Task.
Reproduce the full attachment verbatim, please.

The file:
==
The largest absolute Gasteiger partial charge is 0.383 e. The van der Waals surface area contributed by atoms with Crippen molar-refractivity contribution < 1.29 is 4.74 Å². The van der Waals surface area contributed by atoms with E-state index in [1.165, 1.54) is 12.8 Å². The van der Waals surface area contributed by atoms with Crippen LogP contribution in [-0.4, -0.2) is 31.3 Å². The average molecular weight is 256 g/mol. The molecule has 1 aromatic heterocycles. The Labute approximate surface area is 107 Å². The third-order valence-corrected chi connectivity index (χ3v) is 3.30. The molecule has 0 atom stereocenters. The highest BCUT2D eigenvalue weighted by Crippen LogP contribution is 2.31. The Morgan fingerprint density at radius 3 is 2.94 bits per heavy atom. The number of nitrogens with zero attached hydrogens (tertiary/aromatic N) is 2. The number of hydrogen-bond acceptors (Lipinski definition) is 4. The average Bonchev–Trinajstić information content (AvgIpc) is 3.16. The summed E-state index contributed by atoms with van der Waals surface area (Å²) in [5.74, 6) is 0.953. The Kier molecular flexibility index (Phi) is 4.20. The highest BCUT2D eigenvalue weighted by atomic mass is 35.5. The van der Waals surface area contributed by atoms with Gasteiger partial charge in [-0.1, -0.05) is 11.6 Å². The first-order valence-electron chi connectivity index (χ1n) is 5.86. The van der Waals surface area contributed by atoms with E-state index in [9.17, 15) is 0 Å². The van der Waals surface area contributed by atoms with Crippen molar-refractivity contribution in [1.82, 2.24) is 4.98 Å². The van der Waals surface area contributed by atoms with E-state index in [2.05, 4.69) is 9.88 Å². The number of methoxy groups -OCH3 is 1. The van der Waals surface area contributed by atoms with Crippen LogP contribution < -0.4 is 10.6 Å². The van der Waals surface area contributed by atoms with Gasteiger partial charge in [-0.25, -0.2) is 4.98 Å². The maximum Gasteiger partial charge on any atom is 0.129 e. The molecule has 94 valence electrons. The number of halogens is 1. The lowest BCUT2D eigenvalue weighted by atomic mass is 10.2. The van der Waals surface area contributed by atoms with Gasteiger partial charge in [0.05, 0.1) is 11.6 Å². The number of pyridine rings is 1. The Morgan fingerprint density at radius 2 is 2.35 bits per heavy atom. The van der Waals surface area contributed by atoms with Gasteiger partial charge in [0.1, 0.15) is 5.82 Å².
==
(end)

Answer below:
The largest absolute Gasteiger partial charge is 0.383 e. The van der Waals surface area contributed by atoms with Crippen molar-refractivity contribution < 1.29 is 4.74 Å². The van der Waals surface area contributed by atoms with E-state index in [1.165, 1.54) is 12.8 Å². The van der Waals surface area contributed by atoms with Crippen LogP contribution in [-0.4, -0.2) is 31.3 Å². The average molecular weight is 256 g/mol. The molecule has 1 aromatic heterocycles. The Labute approximate surface area is 107 Å². The third-order valence-corrected chi connectivity index (χ3v) is 3.30. The molecule has 0 atom stereocenters. The highest BCUT2D eigenvalue weighted by Crippen LogP contribution is 2.31. The Morgan fingerprint density at radius 3 is 2.94 bits per heavy atom. The number of nitrogens with zero attached hydrogens (tertiary/aromatic N) is 2. The number of hydrogen-bond acceptors (Lipinski definition) is 4. The average Bonchev–Trinajstić information content (AvgIpc) is 3.16. The summed E-state index contributed by atoms with van der Waals surface area (Å²) in [5.74, 6) is 0.953. The Kier molecular flexibility index (Phi) is 4.20. The highest BCUT2D eigenvalue weighted by atomic mass is 35.5. The van der Waals surface area contributed by atoms with Gasteiger partial charge in [-0.1, -0.05) is 11.6 Å². The first-order valence-electron chi connectivity index (χ1n) is 5.86. The van der Waals surface area contributed by atoms with E-state index in [9.17, 15) is 0 Å². The van der Waals surface area contributed by atoms with Crippen molar-refractivity contribution in [1.82, 2.24) is 4.98 Å². The van der Waals surface area contributed by atoms with E-state index in [2.05, 4.69) is 9.88 Å². The number of methoxy groups -OCH3 is 1. The van der Waals surface area contributed by atoms with Crippen LogP contribution < -0.4 is 10.6 Å². The van der Waals surface area contributed by atoms with Gasteiger partial charge in [-0.25, -0.2) is 4.98 Å². The maximum Gasteiger partial charge on any atom is 0.129 e. The molecule has 94 valence electrons. The number of halogens is 1. The lowest BCUT2D eigenvalue weighted by atomic mass is 10.2. The van der Waals surface area contributed by atoms with Gasteiger partial charge in [0.05, 0.1) is 11.6 Å². The number of pyridine rings is 1. The Morgan fingerprint density at radius 2 is 2.35 bits per heavy atom. The van der Waals surface area contributed by atoms with Gasteiger partial charge in [0.1, 0.15) is 5.82 Å².